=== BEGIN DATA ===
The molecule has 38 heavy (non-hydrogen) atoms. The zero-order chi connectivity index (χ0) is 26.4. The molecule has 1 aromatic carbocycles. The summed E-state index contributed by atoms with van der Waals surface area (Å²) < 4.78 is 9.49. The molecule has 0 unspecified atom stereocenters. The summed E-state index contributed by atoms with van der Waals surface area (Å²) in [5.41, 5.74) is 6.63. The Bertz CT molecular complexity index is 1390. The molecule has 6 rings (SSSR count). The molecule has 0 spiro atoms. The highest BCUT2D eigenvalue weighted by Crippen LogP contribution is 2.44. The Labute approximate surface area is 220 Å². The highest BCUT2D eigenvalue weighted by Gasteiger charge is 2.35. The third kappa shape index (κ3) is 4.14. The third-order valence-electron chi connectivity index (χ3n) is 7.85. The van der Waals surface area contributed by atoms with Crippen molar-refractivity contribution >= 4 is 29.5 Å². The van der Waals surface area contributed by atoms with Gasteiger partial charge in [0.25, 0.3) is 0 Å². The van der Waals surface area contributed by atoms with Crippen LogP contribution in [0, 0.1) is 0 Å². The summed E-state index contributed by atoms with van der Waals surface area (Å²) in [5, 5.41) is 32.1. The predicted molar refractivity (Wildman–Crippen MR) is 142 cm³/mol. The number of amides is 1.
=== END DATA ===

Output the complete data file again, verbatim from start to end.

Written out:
The molecule has 38 heavy (non-hydrogen) atoms. The zero-order chi connectivity index (χ0) is 26.4. The molecule has 1 aromatic carbocycles. The summed E-state index contributed by atoms with van der Waals surface area (Å²) < 4.78 is 9.49. The molecule has 0 unspecified atom stereocenters. The summed E-state index contributed by atoms with van der Waals surface area (Å²) in [5.41, 5.74) is 6.63. The Bertz CT molecular complexity index is 1390. The molecule has 6 rings (SSSR count). The molecule has 0 spiro atoms. The highest BCUT2D eigenvalue weighted by Crippen LogP contribution is 2.44. The Labute approximate surface area is 220 Å². The highest BCUT2D eigenvalue weighted by Gasteiger charge is 2.35. The third kappa shape index (κ3) is 4.14. The third-order valence-electron chi connectivity index (χ3n) is 7.85. The van der Waals surface area contributed by atoms with Crippen molar-refractivity contribution >= 4 is 29.5 Å². The van der Waals surface area contributed by atoms with Gasteiger partial charge in [0.25, 0.3) is 0 Å². The van der Waals surface area contributed by atoms with Crippen LogP contribution in [0, 0.1) is 0 Å². The summed E-state index contributed by atoms with van der Waals surface area (Å²) in [5, 5.41) is 32.1. The predicted molar refractivity (Wildman–Crippen MR) is 142 cm³/mol. The number of amides is 1.